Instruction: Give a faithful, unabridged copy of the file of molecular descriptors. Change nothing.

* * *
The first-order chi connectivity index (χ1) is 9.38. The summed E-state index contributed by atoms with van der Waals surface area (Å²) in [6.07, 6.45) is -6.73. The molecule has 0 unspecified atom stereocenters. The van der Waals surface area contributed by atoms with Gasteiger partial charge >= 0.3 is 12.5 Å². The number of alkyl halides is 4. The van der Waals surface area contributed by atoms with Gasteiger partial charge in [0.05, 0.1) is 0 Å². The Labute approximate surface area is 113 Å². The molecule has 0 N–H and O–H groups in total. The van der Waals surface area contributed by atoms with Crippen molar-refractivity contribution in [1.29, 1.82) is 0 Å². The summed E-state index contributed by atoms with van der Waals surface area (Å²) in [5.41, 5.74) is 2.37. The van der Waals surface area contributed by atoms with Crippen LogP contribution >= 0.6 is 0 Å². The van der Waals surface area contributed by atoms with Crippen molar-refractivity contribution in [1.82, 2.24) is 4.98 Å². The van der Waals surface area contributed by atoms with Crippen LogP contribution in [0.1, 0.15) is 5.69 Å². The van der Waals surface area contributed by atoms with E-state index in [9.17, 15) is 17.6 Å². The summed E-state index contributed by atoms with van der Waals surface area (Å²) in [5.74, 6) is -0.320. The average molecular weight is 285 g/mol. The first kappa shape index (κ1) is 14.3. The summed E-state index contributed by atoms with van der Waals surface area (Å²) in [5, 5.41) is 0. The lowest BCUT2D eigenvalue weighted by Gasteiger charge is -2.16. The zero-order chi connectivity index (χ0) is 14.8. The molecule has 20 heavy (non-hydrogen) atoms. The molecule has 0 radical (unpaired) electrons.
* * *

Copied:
The first-order chi connectivity index (χ1) is 9.38. The summed E-state index contributed by atoms with van der Waals surface area (Å²) in [6.07, 6.45) is -6.73. The molecule has 0 unspecified atom stereocenters. The van der Waals surface area contributed by atoms with Gasteiger partial charge >= 0.3 is 12.5 Å². The number of alkyl halides is 4. The van der Waals surface area contributed by atoms with Gasteiger partial charge in [0.05, 0.1) is 0 Å². The Labute approximate surface area is 113 Å². The molecule has 0 N–H and O–H groups in total. The van der Waals surface area contributed by atoms with Crippen molar-refractivity contribution in [1.29, 1.82) is 0 Å². The summed E-state index contributed by atoms with van der Waals surface area (Å²) in [5.41, 5.74) is 2.37. The van der Waals surface area contributed by atoms with Crippen LogP contribution >= 0.6 is 0 Å². The van der Waals surface area contributed by atoms with Crippen molar-refractivity contribution in [1.82, 2.24) is 4.98 Å². The van der Waals surface area contributed by atoms with Crippen LogP contribution in [0.1, 0.15) is 5.69 Å². The van der Waals surface area contributed by atoms with E-state index in [9.17, 15) is 17.6 Å². The summed E-state index contributed by atoms with van der Waals surface area (Å²) in [5.74, 6) is -0.320. The average molecular weight is 285 g/mol. The first kappa shape index (κ1) is 14.3. The summed E-state index contributed by atoms with van der Waals surface area (Å²) in [5, 5.41) is 0. The lowest BCUT2D eigenvalue weighted by Gasteiger charge is -2.16. The zero-order chi connectivity index (χ0) is 14.8. The molecule has 20 heavy (non-hydrogen) atoms. The molecule has 0 radical (unpaired) electrons.